Messengers, Followers, Teachers, Edifices, Divisions
If history is correct, humans have never been content to just live in the world. They have consistently yearned for some kind of meaning in their lives. Often that pursuit of meaning has expressed itself in the form of religion.
For those who have chosen to follow groups with any kind of religious or spiritual trademark, the pattern seems to be the same. When a religion begins, one person usually has an idea or believes he (historically, mostly male) has the right message, the truth, or has a special message, powers, insights, given to him from an exterior divinity.
In ancient times spiritual teachers were often wanderers or lived in small villages or towns. Small groups gathered to hear these teachers. Over time, followers began to expand beyond these villages. Official teachings were established based on the words purported to have been said by the founders or, in some traditions, messages or rules given or spoken to an official messenger (or inspired messengers) by an exterior divinity. ( Who becomes an official messenger after the first messengers die often depends on the rules of lineage)
It didn’t take long before religious organizations began to sprout up all over the world. Centuries-old edifices and sacred centers are still standing as testaments of humans’ need for spiritual roots.
Hinduism, Buddhism, Christianity, and Islam, all seem to have followed this pattern. Continue reading
A very well-known Tibetan Buddhist teacher, Chogyäm Trungpa, wrote a book entitled, Cutting Through Spiritual Materialism. It is a book that warns its readers not to become overly attached even to our spiritual journeys.
Trungpa recognized that, given human nature, people will sometimes dive into their spiritual practices and journeys with the obsession of an addict for their booze, their sex, their food, their relationships, their cars, their houses, their clothes.
In doing so, spirituality then becomes nothing more than an out-of-control passion for some material good that will always give the first-fervor rush of satisfaction. But then, in the case of an excessive spiritual practice, the satisfaction often morphs into ritual and self-preserving affirmations divorced from any real transformations. Continue reading
Religion’s Dependence on Leaders, Credentializing Insiders, Myths
Throughout our 200,000 year existence on this planet, humans have never suffered from a lack of gurus, priests, imams, ministers, rabbis, popes, bishops, monsignors, and rinpochés. Or even, if I may be so bold, spiritual motivational speakers.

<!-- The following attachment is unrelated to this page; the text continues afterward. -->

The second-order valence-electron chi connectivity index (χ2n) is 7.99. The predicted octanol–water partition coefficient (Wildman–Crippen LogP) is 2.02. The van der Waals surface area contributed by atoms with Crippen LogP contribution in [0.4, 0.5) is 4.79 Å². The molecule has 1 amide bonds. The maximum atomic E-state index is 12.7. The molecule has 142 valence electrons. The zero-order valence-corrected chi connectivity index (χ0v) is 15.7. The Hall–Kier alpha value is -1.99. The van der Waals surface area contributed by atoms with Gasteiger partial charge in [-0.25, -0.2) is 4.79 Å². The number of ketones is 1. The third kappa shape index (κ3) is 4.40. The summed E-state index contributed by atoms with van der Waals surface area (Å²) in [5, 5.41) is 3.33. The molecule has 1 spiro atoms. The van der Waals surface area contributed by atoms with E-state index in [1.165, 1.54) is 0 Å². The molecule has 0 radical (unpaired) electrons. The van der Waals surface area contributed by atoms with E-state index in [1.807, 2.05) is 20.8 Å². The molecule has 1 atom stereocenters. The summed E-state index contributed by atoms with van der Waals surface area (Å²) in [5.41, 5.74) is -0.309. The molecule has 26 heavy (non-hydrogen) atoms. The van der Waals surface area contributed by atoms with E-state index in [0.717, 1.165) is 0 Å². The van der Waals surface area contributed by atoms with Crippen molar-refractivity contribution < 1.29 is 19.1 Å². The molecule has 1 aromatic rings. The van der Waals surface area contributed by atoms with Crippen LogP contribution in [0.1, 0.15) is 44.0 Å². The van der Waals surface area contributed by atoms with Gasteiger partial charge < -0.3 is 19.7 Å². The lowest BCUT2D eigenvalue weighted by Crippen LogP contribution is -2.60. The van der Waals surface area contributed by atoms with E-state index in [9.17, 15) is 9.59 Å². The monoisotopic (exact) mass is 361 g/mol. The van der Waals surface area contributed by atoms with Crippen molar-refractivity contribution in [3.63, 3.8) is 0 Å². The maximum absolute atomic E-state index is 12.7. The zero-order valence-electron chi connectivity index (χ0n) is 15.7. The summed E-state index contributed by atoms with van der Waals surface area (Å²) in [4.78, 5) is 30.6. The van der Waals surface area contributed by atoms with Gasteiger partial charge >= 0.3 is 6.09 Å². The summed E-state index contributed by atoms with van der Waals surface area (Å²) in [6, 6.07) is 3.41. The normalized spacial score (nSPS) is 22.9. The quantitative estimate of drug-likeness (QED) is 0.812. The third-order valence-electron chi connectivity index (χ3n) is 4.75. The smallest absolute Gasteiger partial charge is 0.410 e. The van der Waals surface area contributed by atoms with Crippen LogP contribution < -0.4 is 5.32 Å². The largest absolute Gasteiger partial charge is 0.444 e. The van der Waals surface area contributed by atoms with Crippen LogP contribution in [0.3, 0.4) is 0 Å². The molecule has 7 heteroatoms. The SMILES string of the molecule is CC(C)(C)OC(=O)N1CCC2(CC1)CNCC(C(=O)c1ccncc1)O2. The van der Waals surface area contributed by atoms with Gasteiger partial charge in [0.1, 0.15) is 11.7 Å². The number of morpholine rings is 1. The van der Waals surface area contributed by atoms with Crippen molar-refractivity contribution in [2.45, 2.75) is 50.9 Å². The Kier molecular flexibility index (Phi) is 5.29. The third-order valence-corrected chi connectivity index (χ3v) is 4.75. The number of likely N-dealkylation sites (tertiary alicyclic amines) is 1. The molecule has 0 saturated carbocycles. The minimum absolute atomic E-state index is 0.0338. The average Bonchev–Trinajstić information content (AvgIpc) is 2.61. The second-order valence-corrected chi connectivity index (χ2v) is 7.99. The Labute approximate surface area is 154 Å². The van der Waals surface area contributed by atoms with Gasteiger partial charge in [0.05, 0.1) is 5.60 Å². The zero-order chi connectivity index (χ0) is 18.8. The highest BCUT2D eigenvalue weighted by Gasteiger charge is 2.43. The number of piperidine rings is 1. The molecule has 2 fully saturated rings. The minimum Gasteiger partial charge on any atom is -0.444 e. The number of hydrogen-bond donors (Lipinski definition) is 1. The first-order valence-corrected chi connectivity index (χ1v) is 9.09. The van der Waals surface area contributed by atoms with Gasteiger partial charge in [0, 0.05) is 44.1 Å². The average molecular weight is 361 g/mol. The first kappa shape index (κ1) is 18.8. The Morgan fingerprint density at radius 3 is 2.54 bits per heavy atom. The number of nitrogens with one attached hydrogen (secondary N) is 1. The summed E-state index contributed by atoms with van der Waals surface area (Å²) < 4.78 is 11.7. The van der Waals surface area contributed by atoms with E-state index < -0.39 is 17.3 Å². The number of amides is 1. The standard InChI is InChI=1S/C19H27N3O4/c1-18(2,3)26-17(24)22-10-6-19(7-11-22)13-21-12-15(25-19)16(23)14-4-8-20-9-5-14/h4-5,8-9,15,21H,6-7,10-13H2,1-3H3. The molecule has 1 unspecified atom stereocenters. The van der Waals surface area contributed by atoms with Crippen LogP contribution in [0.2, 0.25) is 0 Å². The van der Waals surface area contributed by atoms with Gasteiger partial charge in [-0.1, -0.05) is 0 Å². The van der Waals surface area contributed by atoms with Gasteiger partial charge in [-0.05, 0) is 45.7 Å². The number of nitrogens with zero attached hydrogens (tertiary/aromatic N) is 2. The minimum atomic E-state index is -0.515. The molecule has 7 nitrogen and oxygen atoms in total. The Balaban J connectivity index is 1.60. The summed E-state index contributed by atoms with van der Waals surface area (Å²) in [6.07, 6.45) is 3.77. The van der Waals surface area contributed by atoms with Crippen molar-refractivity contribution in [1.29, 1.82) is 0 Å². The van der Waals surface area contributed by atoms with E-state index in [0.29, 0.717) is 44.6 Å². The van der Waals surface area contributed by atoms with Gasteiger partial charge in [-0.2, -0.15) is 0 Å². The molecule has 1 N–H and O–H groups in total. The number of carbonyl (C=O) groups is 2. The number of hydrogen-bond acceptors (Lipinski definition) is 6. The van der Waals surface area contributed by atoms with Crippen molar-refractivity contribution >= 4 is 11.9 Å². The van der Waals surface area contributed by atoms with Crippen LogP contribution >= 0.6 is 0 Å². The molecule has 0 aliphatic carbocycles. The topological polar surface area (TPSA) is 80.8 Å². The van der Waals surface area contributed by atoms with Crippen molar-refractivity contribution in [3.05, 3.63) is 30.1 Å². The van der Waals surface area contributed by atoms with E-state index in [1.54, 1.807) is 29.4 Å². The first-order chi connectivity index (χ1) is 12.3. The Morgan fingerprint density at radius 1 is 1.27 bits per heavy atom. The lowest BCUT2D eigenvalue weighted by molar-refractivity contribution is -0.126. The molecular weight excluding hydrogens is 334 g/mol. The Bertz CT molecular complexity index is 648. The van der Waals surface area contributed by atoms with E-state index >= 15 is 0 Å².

If history tells us anything, most faith-believers seem to have a need for religious leaders. They want to feel secure in a religious institution that has someone at the head of the class.
I never liked contact sports. Whenever I worked out, it was always a single-player engagement like jogging, swimming, or running frantically on a tread mill. Even today, I continue to exercise by myself, even though I am sometimes in a gym or in a park walking with others.
During my college teaching years, committees were, for me, the most difficult arenas to get anything done. Discussions were often endless, tangents seemed to be the norm, and listening levels almost non-existent.
Even my experiences with institutional religion, growing up Catholic and attending Catholic institutions right up to my Masters Degree, my notion of community was limited to Sunday services or singing in a choir. Continue reading
In my last blog essay, I attempted to unravel the many complaints of the Tea Party followers. Three issues, however, seem to stick in the craw of those who believe in their heart of hearts that America is on the road to self-destruction: (1) The continuing loss of freedom because of big government and what appears to the Tea Party followers as a move towards socialism, the inevitable political paradigm that will only exacerbate that continuing loss of freedom (2) The desire to return to a golden age of a true America (3) The end of Patriotism in America Continue reading
Because I was well into my adulthood before I began to figure out who I am, it is difficult for me to see where the desire to know about myself could ever be a bad thing. The self-knowledge journey continues and, I hope, will be with me for the rest of my life.
On the other hand, there are those who would probably stereotype me as an effete, self-indulgent dilettante wandering around the ring of shamans and spiritual teachers, decadently immersed in questions rather than answers.